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MPs’ staff are suffering from growing levels of serious psychological distress amid heightened tensions over the war in the Middle East, a survey has found.

Nearly half of the 3,700 workers employed by MPs experienced clinical stress similar to emergency service workers last year, the findings suggest.

One in five said they feared for their own and colleagues’ safety, prompting calls for a new whistleblower-style hotline for workers to raise concerns.

The survey of 357 members of MPs’ staff, the largest of its kind, was carried out before the heightened tensions in Westminster over the Israel-Gaza war, which many say has added to their fears.

Concerns over the safety of parliamentarians ramped up last month after the controversy over the handling of the Gaza ceasefire votes by the Commons speaker, Lindsay Hoyle .

Hoyle broke parliamentary protocol to allow three separate votes on a ceasefire in Gaza, to the ire of the Scottish National party and the Conservatives. An emotional speaker later told MPs he had taken his decision, which allowed Labour to dodge a difficult vote, because he was fearful of MPs’ safety.

Several members of MPs’ staff told the Guardian the episode had “put a target on our back” and led to them being accused of “subverting democracy” because Hoyle breached parliamentary protocol over the debate.

One said they felt the concern over the protests had been “politicised” and that the primary fear was the “widespread bullying and harassment of junior staff” by MPs and other senior colleagues.

They added: “There is definitely a huge level of fear around the aftermath of what happened to Jo Cox and David Amess and the comments [by Tory donor Frank Hester] about Diane Abbott being shot.”

Cox died after being shot and stabbed in 2016 and Amess was fatally stabbed in 2021.

“All of that is really scary because you’re public-facing, and you’re sometimes having to vet people before they get to the MP – that adds a level of fear.”

The survey found that 46% of staff met the medical threshold for psychological distress – more than twice the level in the general population.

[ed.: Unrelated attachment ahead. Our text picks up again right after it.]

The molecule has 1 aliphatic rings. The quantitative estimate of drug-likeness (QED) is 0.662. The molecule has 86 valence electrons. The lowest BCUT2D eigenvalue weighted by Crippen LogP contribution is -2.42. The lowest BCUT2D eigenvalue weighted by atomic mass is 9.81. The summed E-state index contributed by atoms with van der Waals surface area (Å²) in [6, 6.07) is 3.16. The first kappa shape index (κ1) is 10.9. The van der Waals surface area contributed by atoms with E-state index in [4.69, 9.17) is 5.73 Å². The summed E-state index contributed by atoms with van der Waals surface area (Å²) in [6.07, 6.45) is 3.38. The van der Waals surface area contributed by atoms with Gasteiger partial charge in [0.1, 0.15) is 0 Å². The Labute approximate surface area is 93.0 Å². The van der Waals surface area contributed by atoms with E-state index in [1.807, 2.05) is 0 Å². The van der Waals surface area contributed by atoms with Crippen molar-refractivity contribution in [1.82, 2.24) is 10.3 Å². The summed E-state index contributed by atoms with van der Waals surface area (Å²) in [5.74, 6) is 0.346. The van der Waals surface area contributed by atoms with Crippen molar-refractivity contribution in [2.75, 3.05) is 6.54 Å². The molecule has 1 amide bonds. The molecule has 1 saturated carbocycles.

This is up from 42% in 2022, reflecting the increased pressure last year amid the fallout of global conflicts including in Gaza and Ukraine.

It had fallen from 49.8% in 2021 when MPs were flooded with concerns from the public about the end of Covid-19 support measures such as furlough.

Nearly half said they frequently or always hid the nature of their work from others because they expected a negative reaction.

One said they were questioned about the state of the NHS by a nurse “as I was going in for an operation” after disclosing their job in politics.

The MPs’ staff working wellness group, which commissioned the survey, called for a new whistleblower-style hotline for workers to be able to use.

They said the safety of staff was a “major area of concern, particularly so in recent years” and that those based in constituency offices felt more at risk than those in Westminster.

It said it was “astounded” that nearly one in 10 constituency office workers said their MP or office manager had rejected measures that would improve the safety of their workplace.

The survey also highlighted anxiety over the looming general election, with more than half saying they felt it would negatively impact their job, and 48% feeling unprepared to seek a new role.

Employees outside Whitehall said they were treated like “slack-jawed yokels” and “second-class citizens” by the parliamentary establishment, often working in unpleasant offices.

One said: “Our constituency office is awful – there’s damp, mould, the toilet and kitchen are so old and don’t work properly, the heating is awful, there’s no real natural light. The carpets are filthy and the whole things needs a proper renovation.

“The building is owned by a property company from the local political party so we have no say in how it’s kept. All requests for modernisation, cleaning and decoration are rejected.”

A House of Commons spokesperson said its Members Services’ Team had a confidential hotline for pastoral care and other support.

The spokesperson said that the ability parliamentary workers to carry out their duties safely was “fundamental to our democracy”, and added: “MPs’ staff are a highly valued and integral part of the parliamentary community, and whilst the report demonstrates that progress is being made – commending the work of the House Administration’s Members’ Services Team in particular – more work must be done to ensure the working lives of MPs’ staff can be improved in the long term.”

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